Friday, July 12, 2019

Climbing Without a Rope

This is my "abbreviated" sermon manuscript from my sermon on Sunday

Luke 22:14-23 New Revised Standard Version (NRSV)

14 When the hour came, he took his place at the table, and the apostles with him. 15 He said to them, “I have eagerly desired to eat this Passover with you before I suffer; 16 for I tell you, I will not eat it[a] until it is fulfilled in the kingdom of God.” 17 Then he took a cup, and after giving thanks he said, “Take this and divide it among yourselves; 18 for I tell you that from now on I will not drink of the fruit of the vine until the kingdom of God comes.” 19 Then he took a loaf of bread, and when he had given thanks, he broke it and gave it to them, saying, “This is my body, which is given for you. Do this in remembrance of me.” 20 And he did the same with the cup after supper, saying, “This cup that is poured out for you is the new covenant in my blood.[b] 21 But see, the one who betrays me is with me, and his hand is on the table. 22 For the Son of Man is going as it has been determined, but woe to that one by whom he is betrayed!” 23 Then they began to ask one another which one of them it could be who would do this.

There's a rock climber named Alex Honnold who decided he was going to climb El Capitan, a 3000 foot cliff, in Yosemite national park. Not only was he going to climb the cliff but he was going to "free solo" climb the cliff. If you don't know what free solo means it means to climb without a rope or any other safety equipment. He trained for this climb for almost ten years. When he was interviewed after completing the task he said things such as: everything needs to feel automatic, I couldn't allow doubt to creep in, and it's as much about the spiritual effort as the physical effort. While he was practicing (in his living room) he said this: "it may have felt silly but it still had to get done, everything had to be perfect if I was going to climb the route without a rope. When asked why he wanted to do this he simply said: "I didn't want to be a lucky climber, I wanted to be great. His story brings up a lot of questions for me but they really can be boiled down to one question: why on earth would someone do something like that? The rope is his lifeline and he chose not to use it for help.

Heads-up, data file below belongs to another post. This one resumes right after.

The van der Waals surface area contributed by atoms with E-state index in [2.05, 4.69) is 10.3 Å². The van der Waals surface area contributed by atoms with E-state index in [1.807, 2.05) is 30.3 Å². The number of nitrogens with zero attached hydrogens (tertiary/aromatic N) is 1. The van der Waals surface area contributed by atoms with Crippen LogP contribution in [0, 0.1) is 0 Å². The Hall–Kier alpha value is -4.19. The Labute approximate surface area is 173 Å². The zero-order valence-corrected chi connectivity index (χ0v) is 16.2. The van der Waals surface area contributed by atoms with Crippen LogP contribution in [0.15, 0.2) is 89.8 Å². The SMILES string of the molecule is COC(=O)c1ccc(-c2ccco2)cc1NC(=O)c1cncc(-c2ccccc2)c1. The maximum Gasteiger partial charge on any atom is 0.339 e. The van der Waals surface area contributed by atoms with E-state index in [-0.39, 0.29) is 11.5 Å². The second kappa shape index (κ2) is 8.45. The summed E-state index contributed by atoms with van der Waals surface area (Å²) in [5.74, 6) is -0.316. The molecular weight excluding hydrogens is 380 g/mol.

Luckily we don't have to go through life without a lifeline. We have that lifeline in Jesus Christ who paid the price for our sins long ago by dying on the cross so that we are redeemed. When Christ calls out from the cross: "Father forgive them; for they know not what they do," I believe that statement is not just for the people present at the cross, or just meant for those who deserted him, or even just for the people alive in the first century. I believe it's for all people for all time. This is key to Christ's gospel and it is our lifeline.

It's important to note that even though we have that life line it doesn't give us permission to act stupidly. We are asked to do the same thing that Jesus' friends were asked to do so long ago. While reading the scripture for this week a couple things really stuck out to me that I would like to share.

When the hour came, he took his place at the table and that he eagerly desires to eat this Passover meal with them before he suffers. The last supper is a pivotal moment in the life and ministry of Jesus and as the moment of his resurrection is approaching Jesus chooses to have this simple meal with his disciples. He calls them his friends and eats with them and gives the meal new meaning by teaching them by example about was it means to show sacrificial love. He redefines the meal by having the bread and the wine represent His body and His blood that are given and poured out for you. He did this willingly and eagerly.

The one who betrays Jesus is with Jesus and his hand is on the table. Judas is there and has already made a deal to turn Jesus over for a payday. Jesus knows Judas will betray him and Jesus still breaks bread with him. Jesus welcomes the person who will turn him over to suffer and be crucified. It's significant to me because Jesus shows what it means to forgive and that EVERYONE is welcome at the table.

I was given this stole for my commissioning from a mentor and pastor friend of mine named Dixie Robertson. She served as an associate pastor and youth director at my home church in Lubbock while I was in junior high and high school. The stole is a communion stole and it's a reminder that we are all God's children and we are all welcome at God's table, no matter what. Even Judas was welcome at the Lord's table. Remember that just because we are forgiven and the price has been paid, that does not give us permission to act stupidly. In John's gospel Jesus says this: